The purpose of the Second Amendment

January 18, 2013 

On April 19, 1775, British regulars marched on Lexington and Concord to seize the guns American colonists had stockpiled in case of revolution.

It may be an abstract concept for us. It may be distant. But when the 1st Congress of the United States met in 1789, the memory of 1775 was fresh. More so, what they saw as an abridgment of their freedoms in 1775, our Founders viewed as an abridgment of their freedoms going back to the Glorious Revolution of 1688 in England.

Many historians have come to view the American Revolution as a conservative revolution. The colonists believed themselves full English citizens and heirs of the Glorious Revolution of 1688, entitled to the rights granted thereunder. They fought a revolution not to establish a new order, but to re-establish what they viewed as their natural order.

One of the rights that came out of the Bill of Rights of 1689 in England following the Glorious Revolution was a right to bear arms for defense against the state. The English Bill of Rights accused King James II of disarming Protestants in England. That Bill of Rights included the language “That the subjects which are Protestants may have Arms for their defence suitable to their conditions and as allowed by law.”

The Americans, however, saw the British government, via Parliament, begin curtailing the rights of the citizenry in the American colonies. When they formed the federal government with ratification of the Constitution, the Americans were deeply skeptical of a concentrated federal power, let alone standing armies to exercise power on behalf of a government.

Prior to the Civil War, the Bill of Rights only applied to the federal government and that first Congress dropped references to “as allowed by Law” that had been in the English Bill of Rights. The Founders intended that Congress was to make no law curtailing the rights of citizens to keep and bear arms. States could, but the federal government could not.

The Second Amendment has as much to do with the people protecting themselves from tyranny as it does burglars. That is why there is so little common ground on the issue. If the Second Amendment is to protect the citizenry from even their own government, then the citizenry should be able to be armed.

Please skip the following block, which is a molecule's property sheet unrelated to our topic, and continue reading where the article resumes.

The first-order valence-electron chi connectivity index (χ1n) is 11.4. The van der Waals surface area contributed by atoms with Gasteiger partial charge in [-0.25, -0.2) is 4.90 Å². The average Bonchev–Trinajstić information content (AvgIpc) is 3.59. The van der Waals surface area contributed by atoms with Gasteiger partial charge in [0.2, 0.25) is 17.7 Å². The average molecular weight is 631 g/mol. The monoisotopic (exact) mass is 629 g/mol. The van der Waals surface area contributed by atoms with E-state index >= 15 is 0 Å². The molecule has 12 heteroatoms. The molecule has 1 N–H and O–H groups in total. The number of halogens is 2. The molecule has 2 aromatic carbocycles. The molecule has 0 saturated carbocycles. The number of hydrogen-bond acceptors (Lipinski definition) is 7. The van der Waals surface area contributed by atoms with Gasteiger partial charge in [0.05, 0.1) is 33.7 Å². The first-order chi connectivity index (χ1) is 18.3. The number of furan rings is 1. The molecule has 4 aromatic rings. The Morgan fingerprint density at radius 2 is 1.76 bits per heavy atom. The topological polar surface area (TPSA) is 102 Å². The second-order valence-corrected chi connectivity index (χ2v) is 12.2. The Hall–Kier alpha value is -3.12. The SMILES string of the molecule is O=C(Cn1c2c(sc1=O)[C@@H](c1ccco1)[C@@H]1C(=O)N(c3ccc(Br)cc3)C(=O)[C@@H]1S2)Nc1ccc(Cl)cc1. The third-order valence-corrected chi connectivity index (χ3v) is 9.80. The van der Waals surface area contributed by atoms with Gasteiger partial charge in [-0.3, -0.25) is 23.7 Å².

There are plenty of arguments and bodies to suggest that we might, as a nation, need to rethink this. The Founders gave us that option. We can amend the Constitution.

In doing so, we should keep in mind that in the past 100 years Germany, Italy, Russia, Japan, China and other governments have turned on their people at various times and, in doing so, restricted freedoms starting often with gun ownership.

You may think a 30-round magazine is too big. Under the real purpose of the Second Amendment, a 30-round magazine might be too small.

Regardless, as the president announced how he will curtail the freedoms of the Second Amendment, we should remember Justice Robert Jackson’s opinion in West Virginia State Board of Education v. Barnette, 319 U.S. 624 (1943). “The very purpose of a Bill of Rights was to withdraw certain subjects from the vicissitudes of political controversy, to place them beyond the reach of majorities and officials and to establish them as legal principles to be applied by the courts. One’s right to life, liberty and property, to free speech, a free press, freedom of worship and assembly, and other fundamental rights may not be submitted to vote; they depend on the outcome of no elections.”

Erick Erickson is a CNN contributor and radio talk show host in Atlanta.

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